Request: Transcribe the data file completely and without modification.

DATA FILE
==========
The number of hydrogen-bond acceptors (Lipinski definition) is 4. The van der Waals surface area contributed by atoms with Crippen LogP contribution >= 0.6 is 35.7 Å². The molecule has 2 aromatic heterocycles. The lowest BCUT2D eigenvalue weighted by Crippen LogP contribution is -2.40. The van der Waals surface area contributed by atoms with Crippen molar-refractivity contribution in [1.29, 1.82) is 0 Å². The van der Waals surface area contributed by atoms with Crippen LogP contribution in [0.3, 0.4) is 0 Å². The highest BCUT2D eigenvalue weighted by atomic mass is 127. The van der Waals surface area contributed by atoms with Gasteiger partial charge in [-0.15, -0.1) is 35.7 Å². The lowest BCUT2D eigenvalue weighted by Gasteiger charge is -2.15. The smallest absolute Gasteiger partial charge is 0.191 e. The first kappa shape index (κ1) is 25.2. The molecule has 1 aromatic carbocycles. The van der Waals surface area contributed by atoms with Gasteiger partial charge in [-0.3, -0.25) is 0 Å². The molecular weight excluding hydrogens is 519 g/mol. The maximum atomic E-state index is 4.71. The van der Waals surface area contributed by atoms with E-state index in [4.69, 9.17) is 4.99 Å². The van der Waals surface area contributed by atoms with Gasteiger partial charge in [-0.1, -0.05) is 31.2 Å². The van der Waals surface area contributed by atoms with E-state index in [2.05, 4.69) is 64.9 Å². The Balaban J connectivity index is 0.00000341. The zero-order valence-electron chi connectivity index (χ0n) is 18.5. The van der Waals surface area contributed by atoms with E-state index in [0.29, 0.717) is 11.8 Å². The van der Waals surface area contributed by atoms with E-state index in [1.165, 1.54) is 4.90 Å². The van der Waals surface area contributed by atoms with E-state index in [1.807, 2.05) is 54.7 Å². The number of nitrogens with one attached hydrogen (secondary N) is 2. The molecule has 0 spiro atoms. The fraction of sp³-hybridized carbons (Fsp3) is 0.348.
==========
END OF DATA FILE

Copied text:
The number of hydrogen-bond acceptors (Lipinski definition) is 4. The van der Waals surface area contributed by atoms with Crippen LogP contribution >= 0.6 is 35.7 Å². The molecule has 2 aromatic heterocycles. The lowest BCUT2D eigenvalue weighted by Crippen LogP contribution is -2.40. The van der Waals surface area contributed by atoms with Crippen molar-refractivity contribution in [1.29, 1.82) is 0 Å². The van der Waals surface area contributed by atoms with Crippen LogP contribution in [0.3, 0.4) is 0 Å². The highest BCUT2D eigenvalue weighted by atomic mass is 127. The van der Waals surface area contributed by atoms with Gasteiger partial charge in [-0.15, -0.1) is 35.7 Å². The lowest BCUT2D eigenvalue weighted by Gasteiger charge is -2.15. The smallest absolute Gasteiger partial charge is 0.191 e. The first kappa shape index (κ1) is 25.2. The molecule has 1 aromatic carbocycles. The van der Waals surface area contributed by atoms with Gasteiger partial charge in [-0.3, -0.25) is 0 Å². The molecular weight excluding hydrogens is 519 g/mol. The maximum atomic E-state index is 4.71. The van der Waals surface area contributed by atoms with E-state index in [4.69, 9.17) is 4.99 Å². The van der Waals surface area contributed by atoms with Gasteiger partial charge in [-0.1, -0.05) is 31.2 Å². The van der Waals surface area contributed by atoms with E-state index in [2.05, 4.69) is 64.9 Å². The Balaban J connectivity index is 0.00000341. The zero-order valence-electron chi connectivity index (χ0n) is 18.5. The van der Waals surface area contributed by atoms with E-state index in [0.29, 0.717) is 11.8 Å². The van der Waals surface area contributed by atoms with E-state index in [1.165, 1.54) is 4.90 Å². The van der Waals surface area contributed by atoms with E-state index in [1.807, 2.05) is 54.7 Å². The number of nitrogens with one attached hydrogen (secondary N) is 2. The molecule has 0 spiro atoms. The fraction of sp³-hybridized carbons (Fsp3) is 0.348.